The typical Barbie is no longer the generic thin, white blonde woman — but instead has expanded to include dolls of different skin tones, sizes and even disabilities.

Mattel is releasing a new series of dolls this June, which includes the first Barbie with behind-the-ear hearing aids, a Barbie with a prosthetic leg, as well as a Ken doll with vitiligo — a skin condition defined by the loss of pigment cells.

The new series is part of the company’s ongoing efforts to introduce more diversity and inclusion throughout its toys. This also marks Mattel’s first foray into developing Barbies with certain health conditions or disabilities, reflecting the greater push in recent years to tackle ableism.

“When you have a popular doll like Barbie, who’s an icon as far as dolls go, wearing bright pink hearing aids – it not only gives children the opportunity to see somebody just like them, but it also gives adults that affirmation,” Barbara Kelley, executive director of the Hearing Loss Association of America, said. “One of the people in our community said to me: ‘I have been trying to get bright pink hearing aids like Barbie!’ I think a lot of adults would love to hear bright pink hearing aids. It’s a big step for so many reasons.”

Kelley noted hearing loss is a much bigger public health concern than is often detected, as many people with the condition may not get diagnosed or receive treatment. Some 15% of American adults, or around 37.5 million, have reported some issues with hearing, according to the National Institutes of Health (NIH). Having a company like Mattel raise awareness of the issue through a Barbie brings some light to what Kelley says is an “invisible disability.”

“When we talk about diversity and inclusion, we think of people of different cultures and races,” Kelley said. “But we have to remember people with disabilities, who are often underemployed. With hearing loss, for example, sometimes people are on the job and they don’t reveal they have hearing loss because of embarrassment or stigma.”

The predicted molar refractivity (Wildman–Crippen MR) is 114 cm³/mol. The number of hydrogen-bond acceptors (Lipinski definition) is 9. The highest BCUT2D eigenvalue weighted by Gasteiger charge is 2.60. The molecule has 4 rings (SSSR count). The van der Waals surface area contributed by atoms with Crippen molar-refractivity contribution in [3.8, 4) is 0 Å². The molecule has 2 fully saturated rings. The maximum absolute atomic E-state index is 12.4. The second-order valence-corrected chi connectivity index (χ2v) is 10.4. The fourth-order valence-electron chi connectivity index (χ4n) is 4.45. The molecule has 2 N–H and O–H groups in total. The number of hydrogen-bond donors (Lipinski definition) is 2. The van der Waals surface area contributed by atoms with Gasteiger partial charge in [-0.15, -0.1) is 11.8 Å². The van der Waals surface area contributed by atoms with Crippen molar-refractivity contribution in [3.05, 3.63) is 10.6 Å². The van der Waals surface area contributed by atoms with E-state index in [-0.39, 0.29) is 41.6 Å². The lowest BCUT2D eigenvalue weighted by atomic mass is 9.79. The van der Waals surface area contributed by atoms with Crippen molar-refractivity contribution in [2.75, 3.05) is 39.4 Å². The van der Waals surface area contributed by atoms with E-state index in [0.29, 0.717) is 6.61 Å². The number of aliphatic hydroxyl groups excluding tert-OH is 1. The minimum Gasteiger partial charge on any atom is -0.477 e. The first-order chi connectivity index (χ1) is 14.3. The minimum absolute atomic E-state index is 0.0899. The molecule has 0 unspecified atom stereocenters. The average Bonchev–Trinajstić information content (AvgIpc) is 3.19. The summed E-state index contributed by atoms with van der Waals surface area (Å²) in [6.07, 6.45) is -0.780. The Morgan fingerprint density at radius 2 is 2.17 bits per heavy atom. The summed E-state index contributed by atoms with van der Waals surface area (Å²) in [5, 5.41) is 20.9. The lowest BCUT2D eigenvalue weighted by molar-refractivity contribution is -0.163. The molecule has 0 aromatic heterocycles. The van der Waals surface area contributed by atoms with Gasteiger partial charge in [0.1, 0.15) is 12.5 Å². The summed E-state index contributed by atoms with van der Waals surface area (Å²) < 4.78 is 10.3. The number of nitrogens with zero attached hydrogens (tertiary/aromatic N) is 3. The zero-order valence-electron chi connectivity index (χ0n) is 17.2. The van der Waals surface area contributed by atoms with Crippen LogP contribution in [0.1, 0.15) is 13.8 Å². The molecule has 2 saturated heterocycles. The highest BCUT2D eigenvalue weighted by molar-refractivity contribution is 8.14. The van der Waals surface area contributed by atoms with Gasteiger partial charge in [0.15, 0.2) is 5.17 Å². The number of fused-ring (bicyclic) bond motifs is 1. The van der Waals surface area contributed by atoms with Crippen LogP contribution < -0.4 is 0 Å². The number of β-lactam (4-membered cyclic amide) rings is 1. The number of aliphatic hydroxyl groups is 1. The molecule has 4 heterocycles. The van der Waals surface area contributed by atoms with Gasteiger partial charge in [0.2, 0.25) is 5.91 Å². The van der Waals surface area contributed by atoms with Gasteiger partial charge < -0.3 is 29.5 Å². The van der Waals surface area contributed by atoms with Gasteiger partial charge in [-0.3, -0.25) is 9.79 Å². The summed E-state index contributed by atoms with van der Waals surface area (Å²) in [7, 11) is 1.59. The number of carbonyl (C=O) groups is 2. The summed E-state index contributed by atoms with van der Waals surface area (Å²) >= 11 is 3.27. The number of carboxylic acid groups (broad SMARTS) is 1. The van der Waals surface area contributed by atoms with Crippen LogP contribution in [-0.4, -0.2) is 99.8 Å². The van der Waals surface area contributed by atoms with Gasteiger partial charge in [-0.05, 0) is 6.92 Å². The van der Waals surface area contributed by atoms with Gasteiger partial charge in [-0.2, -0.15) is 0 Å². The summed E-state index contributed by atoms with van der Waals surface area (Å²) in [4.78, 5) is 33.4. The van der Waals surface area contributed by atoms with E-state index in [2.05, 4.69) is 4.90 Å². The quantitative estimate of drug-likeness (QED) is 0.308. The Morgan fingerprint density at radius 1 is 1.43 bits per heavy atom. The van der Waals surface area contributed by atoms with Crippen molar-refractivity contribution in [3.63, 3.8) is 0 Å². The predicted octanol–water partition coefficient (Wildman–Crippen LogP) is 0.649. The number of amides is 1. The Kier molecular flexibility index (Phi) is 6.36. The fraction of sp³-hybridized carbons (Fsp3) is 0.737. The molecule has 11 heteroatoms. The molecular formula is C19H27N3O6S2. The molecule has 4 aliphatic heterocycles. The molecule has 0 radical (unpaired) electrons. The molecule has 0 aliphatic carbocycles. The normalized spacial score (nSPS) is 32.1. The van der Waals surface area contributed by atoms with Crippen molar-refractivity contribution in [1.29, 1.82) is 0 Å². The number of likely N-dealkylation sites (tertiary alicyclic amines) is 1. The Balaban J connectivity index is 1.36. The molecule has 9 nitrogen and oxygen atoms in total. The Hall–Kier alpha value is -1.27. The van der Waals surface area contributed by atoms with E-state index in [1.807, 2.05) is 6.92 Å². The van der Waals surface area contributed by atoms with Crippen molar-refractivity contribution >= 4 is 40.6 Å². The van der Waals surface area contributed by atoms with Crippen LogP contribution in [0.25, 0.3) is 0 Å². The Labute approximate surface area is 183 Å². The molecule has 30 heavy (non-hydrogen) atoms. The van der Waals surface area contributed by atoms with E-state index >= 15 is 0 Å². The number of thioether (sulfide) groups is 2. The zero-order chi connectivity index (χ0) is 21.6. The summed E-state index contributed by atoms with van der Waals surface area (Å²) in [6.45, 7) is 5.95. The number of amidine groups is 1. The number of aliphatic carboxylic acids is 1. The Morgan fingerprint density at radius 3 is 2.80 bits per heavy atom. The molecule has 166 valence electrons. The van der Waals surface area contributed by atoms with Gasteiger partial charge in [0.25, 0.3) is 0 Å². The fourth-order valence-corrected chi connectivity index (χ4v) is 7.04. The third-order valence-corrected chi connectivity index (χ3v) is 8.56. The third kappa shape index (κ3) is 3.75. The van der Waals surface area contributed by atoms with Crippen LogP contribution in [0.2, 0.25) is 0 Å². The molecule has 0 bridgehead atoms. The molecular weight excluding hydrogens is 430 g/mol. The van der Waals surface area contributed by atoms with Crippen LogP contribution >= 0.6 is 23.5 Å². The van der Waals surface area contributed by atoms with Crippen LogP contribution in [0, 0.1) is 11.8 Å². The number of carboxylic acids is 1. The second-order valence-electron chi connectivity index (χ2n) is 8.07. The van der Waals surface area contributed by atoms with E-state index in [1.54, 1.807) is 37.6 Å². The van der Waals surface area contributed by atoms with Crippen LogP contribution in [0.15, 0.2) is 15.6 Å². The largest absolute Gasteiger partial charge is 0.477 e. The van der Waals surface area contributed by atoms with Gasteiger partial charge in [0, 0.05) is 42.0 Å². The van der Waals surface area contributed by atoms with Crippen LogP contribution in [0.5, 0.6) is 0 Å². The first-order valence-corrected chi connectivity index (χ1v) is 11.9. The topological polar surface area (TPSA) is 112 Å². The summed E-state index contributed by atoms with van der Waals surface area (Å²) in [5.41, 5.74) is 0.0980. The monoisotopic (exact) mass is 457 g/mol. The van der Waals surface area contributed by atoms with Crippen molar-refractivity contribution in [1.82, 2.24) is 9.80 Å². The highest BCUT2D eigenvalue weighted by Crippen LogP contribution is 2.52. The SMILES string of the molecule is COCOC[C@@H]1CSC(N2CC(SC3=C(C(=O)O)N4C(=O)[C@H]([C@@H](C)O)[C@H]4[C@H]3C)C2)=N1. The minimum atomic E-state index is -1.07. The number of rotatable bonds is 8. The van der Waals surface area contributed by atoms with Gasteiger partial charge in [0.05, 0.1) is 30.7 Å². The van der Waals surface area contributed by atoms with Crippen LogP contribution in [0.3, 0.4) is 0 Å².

Mattel partnered with Dr. Jen Richardson, a hearing loss advocate and educational audiologist, to make sure its portrayal of real people was accurate.

“I’m honored to have worked with Barbie to create an accurate reflection of a doll with behind-the-ear hearing aids,” Richardson said in a statement. “I’m beyond thrilled for my young patients to see and play with a doll who looks like them.”

Seeking that collaboration with a hearing loss medical expert and the patient community is integral for efforts like this, Kelley noted.

“There’s a lot of misperception with older people who don’t want to get hearing aids because they think of the hearing aids of yesterday — which were big, clunky and bulky,” Kelley said. “I think it’s important Mattel reached out to the hearing loss community to make sure the design was as accurate and authentic as possible.”

“Companies who aren’t in the business of hearing health might stand up and take note,” Kelley continued. “So that if they have an employee who has hearing loss, it doesn’t become stigmatized. It’s something that becomes more normal — that this person has capabilities and work ethic, who just happens to have a hearing loss. I think this is a great step in the right direction.”

In 2020, Mattel launched Barbie Fashionistas with the goal of expanding its collection to include more skin tones, body types, and even Barbies with wheelchairs. The Fashionistas line aims to “celebrate diversity with fashion dolls that encourage real-world storytelling and open-ended dreams,” the company writes.